The Costume Institute of Metropolitan Museum of Art reveals the theme for its 2019 exhibition

March 5, 2019

 

The Metropolitan Museum of Art's The Costume Institute will put together a spring 2019 exhibition titled, Camp: Notes on Fashion, which will explore the origins of camp’s exuberant aesthetic and how the sensibility evolved from a place of marginality to become an important influence on mainstream culture.

 

Susan Sontag’s 1964 essay “Notes on ‘Camp’” provides the framework for the exhibition, which will examine how fashion designers have used their métier as a vehicle to engage with camp in a myriad of compelling, humorous, and sometimes incongruous ways. The exhibition is made possible by Gucci. Additional support is provided by Condé Nast.

 

“Camp’s disruptive nature and subversion of modern aesthetic values has often been trivialized, but this exhibition will reveal that it has had a profound influence on both high art and popular culture,” said Max Hollein, Director of The Met. “By tracing its evolution and highlighting its defining elements, the show will embody the ironic sensibilities of this audacious style, challenge conventional understandings of beauty and taste, and establish the critical role that this important genre has played in the history of art and fashion.”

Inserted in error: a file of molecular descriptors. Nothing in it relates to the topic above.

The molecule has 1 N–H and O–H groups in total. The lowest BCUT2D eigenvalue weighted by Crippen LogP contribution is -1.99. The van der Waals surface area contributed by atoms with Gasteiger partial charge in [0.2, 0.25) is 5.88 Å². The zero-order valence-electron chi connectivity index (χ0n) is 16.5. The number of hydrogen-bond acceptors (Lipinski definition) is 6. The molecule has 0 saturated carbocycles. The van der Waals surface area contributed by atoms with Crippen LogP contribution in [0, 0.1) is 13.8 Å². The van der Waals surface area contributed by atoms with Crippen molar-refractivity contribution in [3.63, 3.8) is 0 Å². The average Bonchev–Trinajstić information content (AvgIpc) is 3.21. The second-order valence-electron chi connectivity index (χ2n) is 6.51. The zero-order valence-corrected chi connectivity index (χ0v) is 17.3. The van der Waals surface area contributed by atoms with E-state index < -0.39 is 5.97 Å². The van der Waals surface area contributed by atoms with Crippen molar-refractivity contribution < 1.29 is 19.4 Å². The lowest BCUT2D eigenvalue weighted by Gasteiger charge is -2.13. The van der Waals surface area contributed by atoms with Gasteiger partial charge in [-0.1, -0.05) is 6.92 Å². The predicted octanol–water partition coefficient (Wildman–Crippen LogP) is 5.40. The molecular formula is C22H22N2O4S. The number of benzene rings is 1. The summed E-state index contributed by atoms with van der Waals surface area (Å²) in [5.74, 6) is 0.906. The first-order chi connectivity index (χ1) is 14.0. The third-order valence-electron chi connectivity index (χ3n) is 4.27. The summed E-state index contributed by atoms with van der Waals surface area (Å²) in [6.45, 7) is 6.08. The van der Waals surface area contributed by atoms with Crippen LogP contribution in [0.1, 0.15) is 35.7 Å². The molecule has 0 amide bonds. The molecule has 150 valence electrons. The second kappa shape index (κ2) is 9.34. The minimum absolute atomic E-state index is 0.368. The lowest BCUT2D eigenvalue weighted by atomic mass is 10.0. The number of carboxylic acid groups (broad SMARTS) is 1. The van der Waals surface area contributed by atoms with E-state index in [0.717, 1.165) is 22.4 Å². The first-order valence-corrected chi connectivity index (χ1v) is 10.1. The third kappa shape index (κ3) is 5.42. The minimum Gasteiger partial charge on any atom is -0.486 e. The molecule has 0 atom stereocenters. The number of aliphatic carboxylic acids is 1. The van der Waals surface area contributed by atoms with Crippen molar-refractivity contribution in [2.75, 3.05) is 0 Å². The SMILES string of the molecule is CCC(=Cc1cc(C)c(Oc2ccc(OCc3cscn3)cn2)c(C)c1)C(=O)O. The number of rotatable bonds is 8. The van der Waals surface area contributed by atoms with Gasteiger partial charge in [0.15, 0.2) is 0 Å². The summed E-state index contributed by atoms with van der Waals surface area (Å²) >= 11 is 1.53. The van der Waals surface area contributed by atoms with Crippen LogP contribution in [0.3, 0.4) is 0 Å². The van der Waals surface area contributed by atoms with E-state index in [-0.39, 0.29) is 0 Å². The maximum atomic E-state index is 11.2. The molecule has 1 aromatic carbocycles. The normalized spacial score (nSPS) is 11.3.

In celebration of the opening, The Costume Institute Benefit—also known as The Met Gala—will take place on Monday, May 6.  The evening’s co-chairs will be Lady Gaga, Alessandro Michele, Harry Styles, Serena Williams, and Anna Wintour.  The event is The Costume Institute’s main source of annual funding for exhibitions, publications, acquisitions, and capital improvements.

 

“Fashion is the most overt and enduring conduit of the camp aesthetic,” said Andrew Bolton, Wendy Yu Curator in Charge of The Costume Institute. “Effectively illustrating Sontag’s ‘Notes on “Camp,”’ the exhibition will advance creative and critical dialogue about the ongoing and ever-evolving impact of camp on fashion.”

 

The exhibition will feature approximately 200 objects, including womenswear and menswear, as well as sculptures, paintings, and drawings dating from the 17th century to the present. 

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